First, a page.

\cite{couchouron,couchouron2,orp,orp2}. They also extend a lot of
classical results on perturbed evolution problems and abstract
integral inclusions of both Volterra and Fredholm type.
\section{Preliminaries}
First we recall some definitions. Let $H_{\ast}=\{H_{n}\}_{n\geq0}$
denote the \v{C}ech homology functor with
compact carriers and coefficients in the field of rational numbers
$\mathbb{Q}$ (see Gorniewicz \cite{gorniewicz}). A
nonempty metric space $X$ is said to be \textit{acyclic} if
\[
H_{n}(X) =\left\{ \begin{array}[c]{ll}
\mathbb{Q} &\text{if }n=0\\
0 &\text{if }n\geq 1
\end{array}\right.
\]
i.e., $X$ has the same homology as a single point space.
A metric space $X$ is said to be \textit{contractible} if
there is a homotopy $h:X\times[0,1] \to X$
such that $h(x,0) =x$ and
$h(x,1) =x_{0}$ for every $x\in X$ and with $x_{0}\in X$ given.
The space $X$ is an \textit{absolute retract} (AR for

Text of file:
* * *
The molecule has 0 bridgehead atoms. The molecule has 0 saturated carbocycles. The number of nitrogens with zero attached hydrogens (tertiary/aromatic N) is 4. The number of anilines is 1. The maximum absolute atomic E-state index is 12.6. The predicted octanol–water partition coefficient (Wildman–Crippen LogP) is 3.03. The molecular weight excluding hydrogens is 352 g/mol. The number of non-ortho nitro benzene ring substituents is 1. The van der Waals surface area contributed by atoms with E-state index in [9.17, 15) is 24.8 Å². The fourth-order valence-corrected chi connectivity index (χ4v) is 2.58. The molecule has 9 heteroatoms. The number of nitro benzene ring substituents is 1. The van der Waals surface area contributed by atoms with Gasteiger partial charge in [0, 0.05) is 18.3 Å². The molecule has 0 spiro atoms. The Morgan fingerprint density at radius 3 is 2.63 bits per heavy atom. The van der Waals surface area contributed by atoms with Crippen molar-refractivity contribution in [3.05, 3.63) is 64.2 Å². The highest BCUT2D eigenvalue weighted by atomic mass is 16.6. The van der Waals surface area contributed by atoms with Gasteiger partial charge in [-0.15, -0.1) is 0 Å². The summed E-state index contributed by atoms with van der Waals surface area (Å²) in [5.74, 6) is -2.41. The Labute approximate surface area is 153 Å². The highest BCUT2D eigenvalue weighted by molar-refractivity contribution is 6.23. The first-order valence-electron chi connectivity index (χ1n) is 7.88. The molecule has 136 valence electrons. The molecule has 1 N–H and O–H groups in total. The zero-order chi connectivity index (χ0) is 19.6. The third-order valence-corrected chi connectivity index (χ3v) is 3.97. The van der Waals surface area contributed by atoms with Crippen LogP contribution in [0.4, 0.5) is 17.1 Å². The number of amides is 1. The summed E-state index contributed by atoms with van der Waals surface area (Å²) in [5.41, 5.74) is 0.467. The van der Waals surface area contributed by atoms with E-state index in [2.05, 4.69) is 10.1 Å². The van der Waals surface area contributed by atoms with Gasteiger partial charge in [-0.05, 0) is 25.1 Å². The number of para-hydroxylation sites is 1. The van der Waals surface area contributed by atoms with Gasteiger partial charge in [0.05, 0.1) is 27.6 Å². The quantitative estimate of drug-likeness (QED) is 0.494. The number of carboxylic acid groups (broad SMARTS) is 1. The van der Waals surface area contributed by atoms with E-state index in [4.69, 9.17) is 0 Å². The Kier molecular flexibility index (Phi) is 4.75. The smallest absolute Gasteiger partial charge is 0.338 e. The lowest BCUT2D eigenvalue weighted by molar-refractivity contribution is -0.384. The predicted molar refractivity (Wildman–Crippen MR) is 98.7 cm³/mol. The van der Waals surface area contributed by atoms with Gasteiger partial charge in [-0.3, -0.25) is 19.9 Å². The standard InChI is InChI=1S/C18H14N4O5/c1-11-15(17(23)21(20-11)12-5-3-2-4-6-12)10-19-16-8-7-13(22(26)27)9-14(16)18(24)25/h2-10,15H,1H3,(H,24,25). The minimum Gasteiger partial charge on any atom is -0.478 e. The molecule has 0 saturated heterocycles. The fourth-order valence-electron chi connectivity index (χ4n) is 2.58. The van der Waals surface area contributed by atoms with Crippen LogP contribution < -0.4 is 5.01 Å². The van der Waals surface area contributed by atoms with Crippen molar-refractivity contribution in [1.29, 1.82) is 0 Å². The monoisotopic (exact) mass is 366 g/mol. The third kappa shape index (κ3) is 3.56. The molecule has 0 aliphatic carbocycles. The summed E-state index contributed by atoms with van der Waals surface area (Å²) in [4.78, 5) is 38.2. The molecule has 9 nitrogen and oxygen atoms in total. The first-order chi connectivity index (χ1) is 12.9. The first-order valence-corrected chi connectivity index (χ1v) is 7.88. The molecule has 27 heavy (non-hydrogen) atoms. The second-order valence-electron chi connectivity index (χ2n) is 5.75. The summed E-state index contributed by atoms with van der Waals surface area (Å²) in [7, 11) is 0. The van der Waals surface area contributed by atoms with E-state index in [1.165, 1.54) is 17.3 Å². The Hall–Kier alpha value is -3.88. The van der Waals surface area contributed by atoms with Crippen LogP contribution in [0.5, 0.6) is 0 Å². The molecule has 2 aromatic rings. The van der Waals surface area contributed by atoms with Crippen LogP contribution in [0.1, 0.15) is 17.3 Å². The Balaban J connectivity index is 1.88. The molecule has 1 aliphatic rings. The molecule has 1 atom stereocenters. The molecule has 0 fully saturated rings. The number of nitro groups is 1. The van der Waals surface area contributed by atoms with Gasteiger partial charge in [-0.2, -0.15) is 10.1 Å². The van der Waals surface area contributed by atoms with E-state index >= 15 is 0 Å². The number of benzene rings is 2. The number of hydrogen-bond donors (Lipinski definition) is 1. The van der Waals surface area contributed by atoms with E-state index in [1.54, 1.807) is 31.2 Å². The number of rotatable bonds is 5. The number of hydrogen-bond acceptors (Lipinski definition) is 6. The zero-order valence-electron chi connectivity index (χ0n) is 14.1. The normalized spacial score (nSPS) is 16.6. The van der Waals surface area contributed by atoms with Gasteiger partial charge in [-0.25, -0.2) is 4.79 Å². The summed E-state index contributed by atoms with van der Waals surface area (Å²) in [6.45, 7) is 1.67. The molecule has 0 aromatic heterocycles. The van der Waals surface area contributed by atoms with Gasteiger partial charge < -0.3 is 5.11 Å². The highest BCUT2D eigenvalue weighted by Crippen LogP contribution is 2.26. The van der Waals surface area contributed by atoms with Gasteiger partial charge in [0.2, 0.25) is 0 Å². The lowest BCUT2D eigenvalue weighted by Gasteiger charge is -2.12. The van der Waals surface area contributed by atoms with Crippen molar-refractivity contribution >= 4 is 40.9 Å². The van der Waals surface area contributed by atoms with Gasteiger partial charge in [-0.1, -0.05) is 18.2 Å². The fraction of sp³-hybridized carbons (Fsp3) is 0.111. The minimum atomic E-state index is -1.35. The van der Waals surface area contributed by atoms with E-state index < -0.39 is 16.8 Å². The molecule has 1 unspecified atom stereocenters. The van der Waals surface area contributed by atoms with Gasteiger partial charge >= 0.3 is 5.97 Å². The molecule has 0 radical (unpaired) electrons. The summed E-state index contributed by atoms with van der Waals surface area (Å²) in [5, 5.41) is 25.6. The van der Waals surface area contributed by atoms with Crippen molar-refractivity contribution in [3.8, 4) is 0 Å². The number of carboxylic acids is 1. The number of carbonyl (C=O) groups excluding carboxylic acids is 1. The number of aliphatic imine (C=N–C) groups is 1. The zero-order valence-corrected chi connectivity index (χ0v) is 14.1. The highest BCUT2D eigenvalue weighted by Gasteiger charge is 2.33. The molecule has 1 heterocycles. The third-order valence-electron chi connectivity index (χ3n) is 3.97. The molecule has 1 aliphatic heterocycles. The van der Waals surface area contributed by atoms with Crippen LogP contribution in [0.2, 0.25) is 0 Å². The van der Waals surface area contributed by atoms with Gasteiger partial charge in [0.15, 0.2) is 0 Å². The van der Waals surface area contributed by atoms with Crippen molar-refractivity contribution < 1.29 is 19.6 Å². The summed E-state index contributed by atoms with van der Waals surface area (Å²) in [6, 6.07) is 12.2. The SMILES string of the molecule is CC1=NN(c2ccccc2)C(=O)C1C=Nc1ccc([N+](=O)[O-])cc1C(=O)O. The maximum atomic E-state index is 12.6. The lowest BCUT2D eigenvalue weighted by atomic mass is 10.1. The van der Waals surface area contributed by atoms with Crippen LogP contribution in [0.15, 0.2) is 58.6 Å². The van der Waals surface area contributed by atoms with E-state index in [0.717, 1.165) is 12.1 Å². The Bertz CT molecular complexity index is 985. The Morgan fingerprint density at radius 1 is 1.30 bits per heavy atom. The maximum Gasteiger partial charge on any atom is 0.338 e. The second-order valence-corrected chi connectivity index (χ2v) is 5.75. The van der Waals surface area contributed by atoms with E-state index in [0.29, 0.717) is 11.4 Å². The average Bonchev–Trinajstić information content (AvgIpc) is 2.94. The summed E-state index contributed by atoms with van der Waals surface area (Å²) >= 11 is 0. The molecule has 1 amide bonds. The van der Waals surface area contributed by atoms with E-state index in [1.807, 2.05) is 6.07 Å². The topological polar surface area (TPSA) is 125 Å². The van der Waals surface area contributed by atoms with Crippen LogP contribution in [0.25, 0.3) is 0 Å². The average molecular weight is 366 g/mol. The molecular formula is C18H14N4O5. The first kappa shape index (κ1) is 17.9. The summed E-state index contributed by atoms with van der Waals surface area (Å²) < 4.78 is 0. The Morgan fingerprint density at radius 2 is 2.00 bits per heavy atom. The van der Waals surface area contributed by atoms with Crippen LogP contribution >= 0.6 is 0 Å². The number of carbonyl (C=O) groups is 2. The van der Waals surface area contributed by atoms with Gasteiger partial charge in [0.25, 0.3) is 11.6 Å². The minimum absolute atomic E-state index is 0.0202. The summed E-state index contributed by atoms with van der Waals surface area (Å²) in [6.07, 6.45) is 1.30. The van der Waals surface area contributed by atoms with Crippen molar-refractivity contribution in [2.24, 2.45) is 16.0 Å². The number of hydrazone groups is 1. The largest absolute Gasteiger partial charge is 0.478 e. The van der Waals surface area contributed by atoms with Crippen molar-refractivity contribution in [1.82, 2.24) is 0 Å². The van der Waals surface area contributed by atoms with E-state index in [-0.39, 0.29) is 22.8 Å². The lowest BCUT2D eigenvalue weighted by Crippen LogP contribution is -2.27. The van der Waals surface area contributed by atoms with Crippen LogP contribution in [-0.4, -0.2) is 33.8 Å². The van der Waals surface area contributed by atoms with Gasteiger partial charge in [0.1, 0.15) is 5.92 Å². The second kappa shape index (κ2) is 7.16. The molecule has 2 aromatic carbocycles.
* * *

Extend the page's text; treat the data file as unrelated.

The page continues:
short) if for every metric space $Z$ and closed set
$A\subset Z$, every continuous map $f:A\to X$ has a continuous
extension $\widehat{f}:Z\to X$.
We say that $X$ is an \textit{absolute neighborhood retract}
(ANR for short) if the above $f$ has a continuous extension to some
neighborhood of $A$.
It is well known that AR's spaces as well as contractible spaces are acyclic.
So are $R_{\delta}$-sets, i.e. compact metric spaces
$X$ for which there exists a decreasing sequence
$(A_{n})_{n\geq1}$ of compact absolute
retracts such that $X=\bigcap_{n\geq1}A_{n}$. Also, every convex subset
of a normed space is contractible and
every compact and convex subset of a normed space is an ANR and is acyclic.
If $X$ is a Hausdorff topological space, we let
\begin{gather*}
P_{f}(X) =\{A\subset X: A\text{ is nonempty, closed}\}\,,\\
P_{k}(X) =\{ A\subset X: A\text{ is nonempty, compact}\} .
\end{gather*}
If $X$ is a metric space we define
\begin{gather*}
P_{a}(X) =\{ A\subset X: A\text{ is nonempty, acyclic}\}\,,\\
P_{ka}(X) =\{ A\subset X: A\text{ is nonempty, compact, acyclic}\}.